One of the mysteries of the English language finally explained.
A cavalryman or fencer using a sabre.
- ‘Put effective point work into your sabre game, where no one else employs the point, and you will become a devastating sabreur.’
- ‘Men's sabreur Keeth Smart is the 2002 national champion in fencing.’
- ‘Unlike foil and épée, where only hits with the tip of the blade count, sabreurs can score with any part of the blade’
- ‘Factor this in for a 3-fencer sabre team and you have a cost of $597 per fencer - just about two and a half times more than a classical sabreur would have to invest.’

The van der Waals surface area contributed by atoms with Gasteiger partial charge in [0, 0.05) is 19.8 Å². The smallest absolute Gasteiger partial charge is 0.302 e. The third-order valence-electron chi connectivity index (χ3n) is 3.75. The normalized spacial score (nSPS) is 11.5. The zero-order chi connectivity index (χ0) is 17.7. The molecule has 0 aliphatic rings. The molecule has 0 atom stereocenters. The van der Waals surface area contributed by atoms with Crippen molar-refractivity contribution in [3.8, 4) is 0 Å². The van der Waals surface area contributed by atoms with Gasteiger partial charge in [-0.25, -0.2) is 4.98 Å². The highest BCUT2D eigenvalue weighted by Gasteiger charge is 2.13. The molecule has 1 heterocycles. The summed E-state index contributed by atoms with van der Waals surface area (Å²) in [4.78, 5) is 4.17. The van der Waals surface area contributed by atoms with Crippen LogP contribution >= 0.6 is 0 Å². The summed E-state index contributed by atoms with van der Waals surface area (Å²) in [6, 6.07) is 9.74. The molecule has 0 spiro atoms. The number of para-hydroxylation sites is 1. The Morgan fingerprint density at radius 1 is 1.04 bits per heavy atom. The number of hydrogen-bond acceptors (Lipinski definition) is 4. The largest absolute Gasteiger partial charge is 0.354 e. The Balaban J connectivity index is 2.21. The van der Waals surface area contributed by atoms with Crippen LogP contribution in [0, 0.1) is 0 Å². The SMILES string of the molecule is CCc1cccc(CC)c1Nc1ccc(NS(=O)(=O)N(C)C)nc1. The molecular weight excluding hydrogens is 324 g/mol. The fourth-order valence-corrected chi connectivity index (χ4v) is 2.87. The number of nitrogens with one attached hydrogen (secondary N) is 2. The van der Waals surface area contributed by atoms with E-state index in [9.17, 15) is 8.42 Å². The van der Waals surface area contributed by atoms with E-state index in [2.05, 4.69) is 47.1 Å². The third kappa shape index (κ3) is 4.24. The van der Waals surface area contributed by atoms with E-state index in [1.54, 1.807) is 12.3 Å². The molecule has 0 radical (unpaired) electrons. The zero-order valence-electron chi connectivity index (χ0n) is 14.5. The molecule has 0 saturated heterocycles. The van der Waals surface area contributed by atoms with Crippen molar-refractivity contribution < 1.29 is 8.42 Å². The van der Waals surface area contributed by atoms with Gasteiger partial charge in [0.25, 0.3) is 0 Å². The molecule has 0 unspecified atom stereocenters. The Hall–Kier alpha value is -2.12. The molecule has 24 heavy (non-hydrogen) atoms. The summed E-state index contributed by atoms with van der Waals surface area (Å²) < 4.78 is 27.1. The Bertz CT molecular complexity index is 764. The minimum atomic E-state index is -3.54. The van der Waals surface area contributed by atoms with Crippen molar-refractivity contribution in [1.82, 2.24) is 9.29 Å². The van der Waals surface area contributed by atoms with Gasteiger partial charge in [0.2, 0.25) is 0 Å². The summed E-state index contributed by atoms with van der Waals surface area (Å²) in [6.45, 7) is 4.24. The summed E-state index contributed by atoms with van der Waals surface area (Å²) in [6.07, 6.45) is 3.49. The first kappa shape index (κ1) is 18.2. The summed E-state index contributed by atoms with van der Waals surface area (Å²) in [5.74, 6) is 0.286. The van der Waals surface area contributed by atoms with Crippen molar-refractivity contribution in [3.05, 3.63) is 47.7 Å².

- ‘The dorsal surface of the forearm of a sabreur in the guard of second is particularly exposed.’
- ‘The modern sabreur plays a game of priority of one cut over another cut and like the foilist, creates situations and provokes responses from the opponent to allow him to score points.’
French, from sabrer ‘strike with a sabre’.
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